As I close with these wonderful memories I try to force tears away from my eyes. It is all because of our privilege, Doris and mine, to have so many great friends. It does not matter that they are far away in Brazil.

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Our Children’s Accidents and Ailments

“We make our decisions and often our decisions then make us.” Anon

It was great to have a nurse in our family though Doris’ background in education also equipped her for the work we did in Brazil. But when I tell of some, just some of our family’s excursions into illnesses and accidents you may imagine we needed two fulltime nurses.

One of the saddest pictures I’ve ever taken was of our two children sitting on our couch in the city of Rio Preto—sad because they both had chicken pox. They had pox in their hair, over all their bodies and even on the bottom of their feet. Years later those pox scars showed on Monica’s face and no doubt they are still there. Doris was the only one that could make them as comfortable as possible —she was mom as well as a nurse. Soon I came down with the same bug. All that I recall about the chicken pox is that I was sick. Yes, I too needed that nurse.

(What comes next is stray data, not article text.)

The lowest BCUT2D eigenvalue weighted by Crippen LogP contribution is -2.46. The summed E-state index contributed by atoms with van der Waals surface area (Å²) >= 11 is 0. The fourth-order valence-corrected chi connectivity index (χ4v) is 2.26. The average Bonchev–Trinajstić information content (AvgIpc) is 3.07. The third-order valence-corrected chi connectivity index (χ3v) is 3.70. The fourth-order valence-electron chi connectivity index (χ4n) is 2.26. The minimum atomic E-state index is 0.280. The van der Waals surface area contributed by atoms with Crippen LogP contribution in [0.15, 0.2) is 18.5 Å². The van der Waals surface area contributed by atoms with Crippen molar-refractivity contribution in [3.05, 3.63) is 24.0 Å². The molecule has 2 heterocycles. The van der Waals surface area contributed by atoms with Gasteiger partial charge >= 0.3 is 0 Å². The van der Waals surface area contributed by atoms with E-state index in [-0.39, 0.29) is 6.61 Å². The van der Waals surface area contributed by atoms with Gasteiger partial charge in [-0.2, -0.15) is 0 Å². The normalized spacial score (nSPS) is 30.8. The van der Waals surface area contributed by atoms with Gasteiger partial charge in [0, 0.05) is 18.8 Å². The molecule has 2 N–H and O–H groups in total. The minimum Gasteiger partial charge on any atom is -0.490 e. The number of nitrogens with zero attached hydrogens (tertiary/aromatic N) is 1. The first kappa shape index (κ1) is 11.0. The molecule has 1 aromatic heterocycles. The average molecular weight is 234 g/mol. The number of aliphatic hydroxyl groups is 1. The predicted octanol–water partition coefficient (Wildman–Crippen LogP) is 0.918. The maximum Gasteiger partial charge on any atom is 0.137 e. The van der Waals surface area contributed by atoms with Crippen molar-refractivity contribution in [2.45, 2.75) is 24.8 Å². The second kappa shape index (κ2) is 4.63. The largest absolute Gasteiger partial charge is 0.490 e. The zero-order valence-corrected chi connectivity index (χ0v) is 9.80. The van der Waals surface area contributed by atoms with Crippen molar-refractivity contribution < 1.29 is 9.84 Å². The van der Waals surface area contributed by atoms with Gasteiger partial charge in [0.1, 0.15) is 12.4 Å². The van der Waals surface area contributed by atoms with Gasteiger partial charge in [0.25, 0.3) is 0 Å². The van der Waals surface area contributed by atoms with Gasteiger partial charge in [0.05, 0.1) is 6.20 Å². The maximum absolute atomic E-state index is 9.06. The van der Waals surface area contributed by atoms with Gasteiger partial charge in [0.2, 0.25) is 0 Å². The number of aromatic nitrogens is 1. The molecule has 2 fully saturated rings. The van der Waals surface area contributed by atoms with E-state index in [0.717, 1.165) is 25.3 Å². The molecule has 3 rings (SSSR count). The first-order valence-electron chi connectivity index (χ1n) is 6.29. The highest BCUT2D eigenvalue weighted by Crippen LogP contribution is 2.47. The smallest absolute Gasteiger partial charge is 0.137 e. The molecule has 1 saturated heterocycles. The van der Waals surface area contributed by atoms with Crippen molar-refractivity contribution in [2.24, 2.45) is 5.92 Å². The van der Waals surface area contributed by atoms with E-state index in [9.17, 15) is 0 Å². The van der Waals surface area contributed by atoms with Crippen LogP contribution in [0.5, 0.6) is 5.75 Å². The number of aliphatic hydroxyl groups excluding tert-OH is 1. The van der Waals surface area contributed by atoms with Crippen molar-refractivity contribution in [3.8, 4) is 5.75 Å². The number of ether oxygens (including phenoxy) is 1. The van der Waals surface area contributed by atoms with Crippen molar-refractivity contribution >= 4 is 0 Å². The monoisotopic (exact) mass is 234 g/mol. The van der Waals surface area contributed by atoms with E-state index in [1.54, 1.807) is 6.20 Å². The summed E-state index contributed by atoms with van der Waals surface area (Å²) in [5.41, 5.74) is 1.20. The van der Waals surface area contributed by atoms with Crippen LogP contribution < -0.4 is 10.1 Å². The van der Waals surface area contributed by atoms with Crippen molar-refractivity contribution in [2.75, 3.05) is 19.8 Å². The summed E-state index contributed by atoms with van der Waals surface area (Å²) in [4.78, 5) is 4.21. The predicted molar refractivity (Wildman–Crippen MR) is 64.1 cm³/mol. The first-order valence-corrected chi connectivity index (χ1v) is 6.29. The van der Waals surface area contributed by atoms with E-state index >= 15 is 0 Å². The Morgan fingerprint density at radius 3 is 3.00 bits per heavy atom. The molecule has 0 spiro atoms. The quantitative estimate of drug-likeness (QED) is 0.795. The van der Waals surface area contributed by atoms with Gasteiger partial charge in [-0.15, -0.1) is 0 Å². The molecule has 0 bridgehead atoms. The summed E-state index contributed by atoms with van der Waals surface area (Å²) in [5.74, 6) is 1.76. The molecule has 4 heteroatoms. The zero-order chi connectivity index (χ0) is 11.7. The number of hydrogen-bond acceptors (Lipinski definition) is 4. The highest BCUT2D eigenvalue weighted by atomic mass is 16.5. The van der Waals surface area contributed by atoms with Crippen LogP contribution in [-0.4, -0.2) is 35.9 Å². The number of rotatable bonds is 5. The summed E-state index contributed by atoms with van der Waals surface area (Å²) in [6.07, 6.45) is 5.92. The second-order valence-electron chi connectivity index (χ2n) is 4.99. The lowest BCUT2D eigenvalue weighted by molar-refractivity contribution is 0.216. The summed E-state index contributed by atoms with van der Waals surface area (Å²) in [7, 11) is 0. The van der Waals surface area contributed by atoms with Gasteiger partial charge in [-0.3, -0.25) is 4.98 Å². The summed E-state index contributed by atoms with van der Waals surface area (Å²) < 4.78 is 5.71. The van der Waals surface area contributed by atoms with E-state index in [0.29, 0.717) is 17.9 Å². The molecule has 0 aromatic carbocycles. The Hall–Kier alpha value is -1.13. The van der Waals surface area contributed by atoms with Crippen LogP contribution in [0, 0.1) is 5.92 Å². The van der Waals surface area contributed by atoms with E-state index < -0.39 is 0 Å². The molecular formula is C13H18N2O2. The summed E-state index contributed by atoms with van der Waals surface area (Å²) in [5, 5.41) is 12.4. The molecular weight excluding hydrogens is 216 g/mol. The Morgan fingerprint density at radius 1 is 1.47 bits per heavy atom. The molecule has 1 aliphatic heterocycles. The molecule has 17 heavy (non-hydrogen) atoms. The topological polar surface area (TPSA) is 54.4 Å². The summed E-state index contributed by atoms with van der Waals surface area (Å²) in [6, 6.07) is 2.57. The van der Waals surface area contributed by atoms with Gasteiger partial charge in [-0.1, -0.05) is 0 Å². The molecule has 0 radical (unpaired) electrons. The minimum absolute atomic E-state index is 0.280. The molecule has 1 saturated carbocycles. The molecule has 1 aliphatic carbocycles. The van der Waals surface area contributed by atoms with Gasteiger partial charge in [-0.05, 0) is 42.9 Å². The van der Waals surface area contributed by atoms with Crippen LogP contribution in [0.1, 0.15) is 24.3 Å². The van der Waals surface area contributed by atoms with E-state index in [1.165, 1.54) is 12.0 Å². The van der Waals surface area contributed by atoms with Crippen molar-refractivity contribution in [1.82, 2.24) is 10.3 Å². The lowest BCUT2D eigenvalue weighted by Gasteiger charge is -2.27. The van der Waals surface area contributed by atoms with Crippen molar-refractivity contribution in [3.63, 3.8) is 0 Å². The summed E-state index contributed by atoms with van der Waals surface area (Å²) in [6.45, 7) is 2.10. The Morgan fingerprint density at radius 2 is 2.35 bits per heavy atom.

Less than a year later we moved to the dusty village of Neves that was surrounded by coffee farms. Vernon was not yet two years old when Doris discovered one evening that he had a very sore arm. She was giving him his bath and he complained when she touched it. So off to the local doctor in the village. He declared that Vernon had a fracture. This is how it happened–at least we guess this is how it was. The only thing from which a little boy might fall in our yard would be the low wall between our home and the street. No doubt that wall was mountain climbing to a little boy but he ended up with what is called a “green stick” break. No cast was necessary but Doris kept it bandaged to make it more comfortable. Another broken arm happened when we lived in Rio de Janeiro—that time the break gave him another elbow.  We have written that story up in detail in another posting.